The Natural Bloomington Blog


I’ve lived long enough to recognize epic sea change in real time. And even though I’ve seen this fork in the flow coming for a year or more, its imminence didn’t strike with full force until I turned south on Washington on Monday en route to the Ohio River at Buzzard Roost. I realized this would be the last road trip of my six-year, three-book exploration of natural Indiana.

I also know such pivotal moments are fraught with danger and ripe with possibility. So I took it slow and savored every one of the 208.2 road and 2 trail miles. Signs of peril manifested themselves in a mysteriously cracked lens filter (not cracked the night before) and a sign at the Buzzard Roost Trail warning the path to the river is “steep, rocky and slippery.” Signs of creative hope revealed themselves in a rare combination [in my experience] of sky and clouds above the beautiful river, as the Iroquois Indians called the Ohio.

Monday’s Buzzard Roost-Mano Point-German Ridge trip produced the last digital images for Rewilding Southern Indiana: The Hoosier National Forest, a coffee-table book scheduled for release in Fall 2020. The manuscript is formatted for submission. The Natural Bloomington book phase has reached its coda.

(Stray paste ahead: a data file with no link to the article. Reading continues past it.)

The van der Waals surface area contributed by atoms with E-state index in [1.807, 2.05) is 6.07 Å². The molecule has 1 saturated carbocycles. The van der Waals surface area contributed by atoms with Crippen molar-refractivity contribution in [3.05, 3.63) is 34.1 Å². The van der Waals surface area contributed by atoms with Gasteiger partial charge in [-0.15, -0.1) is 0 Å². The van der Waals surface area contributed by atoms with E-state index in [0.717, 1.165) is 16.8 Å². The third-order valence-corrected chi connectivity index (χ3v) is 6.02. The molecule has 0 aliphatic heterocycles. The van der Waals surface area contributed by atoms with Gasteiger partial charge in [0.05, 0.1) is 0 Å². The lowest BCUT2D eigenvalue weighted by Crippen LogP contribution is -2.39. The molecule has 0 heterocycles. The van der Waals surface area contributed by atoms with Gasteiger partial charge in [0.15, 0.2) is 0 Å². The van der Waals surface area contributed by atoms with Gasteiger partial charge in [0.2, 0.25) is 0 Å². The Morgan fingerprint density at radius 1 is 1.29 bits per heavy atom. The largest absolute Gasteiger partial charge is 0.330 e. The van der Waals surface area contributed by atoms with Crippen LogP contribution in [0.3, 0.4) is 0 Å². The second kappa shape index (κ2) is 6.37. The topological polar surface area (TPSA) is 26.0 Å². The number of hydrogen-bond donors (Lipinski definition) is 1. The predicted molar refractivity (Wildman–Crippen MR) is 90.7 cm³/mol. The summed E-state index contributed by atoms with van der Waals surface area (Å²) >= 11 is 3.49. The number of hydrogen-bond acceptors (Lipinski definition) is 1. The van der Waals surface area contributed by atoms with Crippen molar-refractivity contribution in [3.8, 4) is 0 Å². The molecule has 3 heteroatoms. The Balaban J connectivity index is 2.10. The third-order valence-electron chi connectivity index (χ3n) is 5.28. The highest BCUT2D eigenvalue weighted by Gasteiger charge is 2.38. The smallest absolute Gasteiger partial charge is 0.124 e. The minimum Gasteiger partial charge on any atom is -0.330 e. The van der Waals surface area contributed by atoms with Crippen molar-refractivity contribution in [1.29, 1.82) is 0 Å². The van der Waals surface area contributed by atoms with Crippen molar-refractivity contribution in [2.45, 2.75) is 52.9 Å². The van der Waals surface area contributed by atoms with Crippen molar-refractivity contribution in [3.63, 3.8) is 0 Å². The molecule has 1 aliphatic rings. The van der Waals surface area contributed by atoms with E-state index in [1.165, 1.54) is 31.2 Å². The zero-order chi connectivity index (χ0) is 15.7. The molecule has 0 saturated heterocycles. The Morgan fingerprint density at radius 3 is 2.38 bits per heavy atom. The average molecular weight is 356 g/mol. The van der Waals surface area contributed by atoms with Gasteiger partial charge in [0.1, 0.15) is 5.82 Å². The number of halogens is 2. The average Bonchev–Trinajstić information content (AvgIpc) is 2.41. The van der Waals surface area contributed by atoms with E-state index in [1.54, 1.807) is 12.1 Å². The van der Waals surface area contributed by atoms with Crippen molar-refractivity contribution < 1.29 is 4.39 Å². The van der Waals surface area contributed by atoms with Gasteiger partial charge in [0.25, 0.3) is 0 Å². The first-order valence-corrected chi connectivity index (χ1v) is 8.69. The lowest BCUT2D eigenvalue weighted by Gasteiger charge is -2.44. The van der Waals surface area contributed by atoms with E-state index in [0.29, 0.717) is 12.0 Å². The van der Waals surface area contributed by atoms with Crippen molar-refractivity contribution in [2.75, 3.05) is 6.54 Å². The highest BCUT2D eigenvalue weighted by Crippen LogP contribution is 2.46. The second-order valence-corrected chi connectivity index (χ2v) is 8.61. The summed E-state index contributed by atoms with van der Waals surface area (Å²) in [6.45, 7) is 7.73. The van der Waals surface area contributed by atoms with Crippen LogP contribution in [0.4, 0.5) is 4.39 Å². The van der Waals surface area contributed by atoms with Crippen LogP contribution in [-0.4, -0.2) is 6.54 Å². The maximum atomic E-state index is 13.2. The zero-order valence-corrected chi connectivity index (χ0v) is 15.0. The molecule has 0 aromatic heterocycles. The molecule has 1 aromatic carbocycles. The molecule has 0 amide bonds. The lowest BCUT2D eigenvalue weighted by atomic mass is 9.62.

Copies haven’t hit the bookstores yet, but A Guide to Natural Areas of Northern Indiana was released by IU Press on April 1. I don’t have my complimentaries yet, but a reliable source says they will be in stock at Bloomington’s bookstore (yes, the Book Corner is the only one) on Tuesday, April 9.

Signed copies can be ordered from the Natural Bloomington Nature Books website.

Meanwhile, I spent that same April Fools’ Day exploring the Hoosier National Forest’s Hickory Ridge Trail Section 19 in Jackson County, unsuccessfully seeking a path to the elusive Bret Kimberlin Lake. While the 2.5-mile trek's primary mission failed, it did produce the first signs of life in the Southern Indiana backwoods and perhaps one image worthy of my upcoming Rewilding Southern Indiana: The Hoosier National Forest.